Why it matters—context of fake qualifications
Many illegitimate practices including plagiarism, cheating in examinations, student admission and placement malpractices as well as dubious awards of academic and professional qualifications are often highlighted in higher education sector of Pakistan. The education mafia is successfully manipulating the existing rules with political patronage and profiting themselves with deception by exhibiting a complete disregard for the quality of education they are providing. Mafia has turned the public sector universities into ‘fake degree’ outlets as they are selling degrees without requiring recipients to do any prescribed, substantial and appropriate coursework required to earn a qualification at any particular level. The administration in universities has adopted a new form of deception by starting and running certain degree programs without having required faculty as well.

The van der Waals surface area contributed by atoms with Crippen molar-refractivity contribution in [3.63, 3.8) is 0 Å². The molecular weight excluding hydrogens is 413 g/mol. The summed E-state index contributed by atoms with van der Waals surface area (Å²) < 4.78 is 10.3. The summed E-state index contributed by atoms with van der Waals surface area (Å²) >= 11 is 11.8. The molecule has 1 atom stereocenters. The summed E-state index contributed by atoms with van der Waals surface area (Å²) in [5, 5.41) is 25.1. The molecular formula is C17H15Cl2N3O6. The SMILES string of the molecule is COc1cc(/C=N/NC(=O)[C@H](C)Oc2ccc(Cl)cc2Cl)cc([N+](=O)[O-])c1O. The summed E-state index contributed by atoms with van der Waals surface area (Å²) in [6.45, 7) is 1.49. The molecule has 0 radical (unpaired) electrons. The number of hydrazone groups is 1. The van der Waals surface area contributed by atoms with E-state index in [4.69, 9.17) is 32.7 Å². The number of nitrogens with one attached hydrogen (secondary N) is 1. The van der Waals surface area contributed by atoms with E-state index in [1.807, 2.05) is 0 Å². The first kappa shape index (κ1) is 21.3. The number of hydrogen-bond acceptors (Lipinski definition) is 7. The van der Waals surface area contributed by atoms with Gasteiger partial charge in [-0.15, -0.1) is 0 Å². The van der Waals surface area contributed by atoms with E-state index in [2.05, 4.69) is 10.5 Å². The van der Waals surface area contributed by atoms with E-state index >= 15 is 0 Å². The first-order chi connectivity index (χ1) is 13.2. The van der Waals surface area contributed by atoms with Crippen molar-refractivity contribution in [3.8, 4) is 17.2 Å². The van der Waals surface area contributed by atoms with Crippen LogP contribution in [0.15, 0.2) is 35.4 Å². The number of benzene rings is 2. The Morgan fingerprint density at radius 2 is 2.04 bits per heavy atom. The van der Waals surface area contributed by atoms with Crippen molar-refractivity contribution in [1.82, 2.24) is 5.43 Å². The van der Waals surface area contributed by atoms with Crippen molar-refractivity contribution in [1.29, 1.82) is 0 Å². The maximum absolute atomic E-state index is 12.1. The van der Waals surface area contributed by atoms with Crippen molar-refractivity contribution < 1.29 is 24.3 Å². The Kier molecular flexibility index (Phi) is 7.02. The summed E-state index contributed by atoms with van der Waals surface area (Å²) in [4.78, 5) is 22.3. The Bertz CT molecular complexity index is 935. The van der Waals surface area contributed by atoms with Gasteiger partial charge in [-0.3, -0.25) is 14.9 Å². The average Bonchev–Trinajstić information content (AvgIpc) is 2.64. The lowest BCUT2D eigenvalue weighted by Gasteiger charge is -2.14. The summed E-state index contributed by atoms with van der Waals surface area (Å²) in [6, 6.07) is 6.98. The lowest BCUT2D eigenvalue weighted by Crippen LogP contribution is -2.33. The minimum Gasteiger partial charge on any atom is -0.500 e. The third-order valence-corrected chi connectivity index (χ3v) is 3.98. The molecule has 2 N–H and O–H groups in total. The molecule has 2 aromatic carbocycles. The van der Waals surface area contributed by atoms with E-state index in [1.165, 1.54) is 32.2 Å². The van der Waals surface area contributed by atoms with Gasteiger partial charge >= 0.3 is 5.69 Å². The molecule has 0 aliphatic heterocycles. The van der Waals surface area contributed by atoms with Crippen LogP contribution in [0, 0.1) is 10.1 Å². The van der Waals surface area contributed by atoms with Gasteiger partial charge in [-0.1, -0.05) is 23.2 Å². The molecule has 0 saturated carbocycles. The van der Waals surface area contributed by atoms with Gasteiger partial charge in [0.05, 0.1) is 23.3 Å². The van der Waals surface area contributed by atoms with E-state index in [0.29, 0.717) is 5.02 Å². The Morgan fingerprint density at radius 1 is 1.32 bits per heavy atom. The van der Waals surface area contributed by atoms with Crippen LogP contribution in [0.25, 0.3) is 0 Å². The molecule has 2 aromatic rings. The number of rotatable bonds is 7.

We can identify many connections between education and personal economic advantage of the members of education mafia working in the public sector universities. The members of educational mafia have created many faculties in public sector universities without having the requisite expertise or qualified faculty necessary to offer a degree program. They are driving the illegal market for higher education in which ‘public sector fake degree mills’ appear to meet the need for easy credentials. The incompetent faculty is installed in many of the degree programs (i.e. MSc Criminology in Arid Agriculture University, Rawalpindi) on the pretext of ‘relevance’. In essence, these ‘fake faculty members’ are representing a dark and hidden side of market forces subverting the norms and standards of degree pertaining in formal education and training. Paradoxically, similar dark episodes and ‘fake degree’ manufacturer faculty is evident in almost in all legitimate institutions across the Pakistan. Widespread misconduct is not only affecting university examinations and the conferring of academic credentials, but the fabrication and falsification of data, the licensing and accreditation of institutions is being done with the blessings of higher education commission of Pakistan. The array of areas infested by academic corruption confirms that academic fraud involves a variety of stakeholders including examination candidates, teaching or faculty members, supervisors, managers of courses, programs, institutions and universities.